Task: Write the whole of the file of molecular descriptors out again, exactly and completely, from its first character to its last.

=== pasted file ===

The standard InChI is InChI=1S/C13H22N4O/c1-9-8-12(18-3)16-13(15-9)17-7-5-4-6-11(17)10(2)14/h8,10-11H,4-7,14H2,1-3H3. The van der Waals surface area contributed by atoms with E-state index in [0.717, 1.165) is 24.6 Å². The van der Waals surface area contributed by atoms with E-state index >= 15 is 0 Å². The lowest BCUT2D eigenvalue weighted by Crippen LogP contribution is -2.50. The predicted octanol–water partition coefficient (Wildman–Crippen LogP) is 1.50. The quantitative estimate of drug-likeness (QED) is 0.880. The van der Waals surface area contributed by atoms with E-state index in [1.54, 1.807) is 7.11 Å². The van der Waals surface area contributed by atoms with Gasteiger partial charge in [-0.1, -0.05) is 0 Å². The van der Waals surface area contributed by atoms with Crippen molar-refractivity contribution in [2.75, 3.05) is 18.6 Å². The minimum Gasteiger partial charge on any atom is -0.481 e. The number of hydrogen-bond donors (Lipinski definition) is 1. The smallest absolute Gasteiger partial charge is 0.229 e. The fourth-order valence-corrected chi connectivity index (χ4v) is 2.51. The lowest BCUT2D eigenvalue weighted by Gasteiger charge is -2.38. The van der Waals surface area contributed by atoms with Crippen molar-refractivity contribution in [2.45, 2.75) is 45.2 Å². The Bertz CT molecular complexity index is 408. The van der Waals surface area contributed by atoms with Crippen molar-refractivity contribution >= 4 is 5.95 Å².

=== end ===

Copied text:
The standard InChI is InChI=1S/C13H22N4O/c1-9-8-12(18-3)16-13(15-9)17-7-5-4-6-11(17)10(2)14/h8,10-11H,4-7,14H2,1-3H3. The van der Waals surface area contributed by atoms with E-state index in [0.717, 1.165) is 24.6 Å². The van der Waals surface area contributed by atoms with E-state index >= 15 is 0 Å². The lowest BCUT2D eigenvalue weighted by Crippen LogP contribution is -2.50. The predicted octanol–water partition coefficient (Wildman–Crippen LogP) is 1.50. The quantitative estimate of drug-likeness (QED) is 0.880. The van der Waals surface area contributed by atoms with E-state index in [1.54, 1.807) is 7.11 Å². The van der Waals surface area contributed by atoms with Gasteiger partial charge in [-0.1, -0.05) is 0 Å². The van der Waals surface area contributed by atoms with Crippen molar-refractivity contribution in [2.75, 3.05) is 18.6 Å². The minimum Gasteiger partial charge on any atom is -0.481 e. The number of hydrogen-bond donors (Lipinski definition) is 1. The smallest absolute Gasteiger partial charge is 0.229 e. The fourth-order valence-corrected chi connectivity index (χ4v) is 2.51. The lowest BCUT2D eigenvalue weighted by Gasteiger charge is -2.38. The van der Waals surface area contributed by atoms with Crippen molar-refractivity contribution in [2.45, 2.75) is 45.2 Å². The Bertz CT molecular complexity index is 408. The van der Waals surface area contributed by atoms with Crippen molar-refractivity contribution >= 4 is 5.95 Å².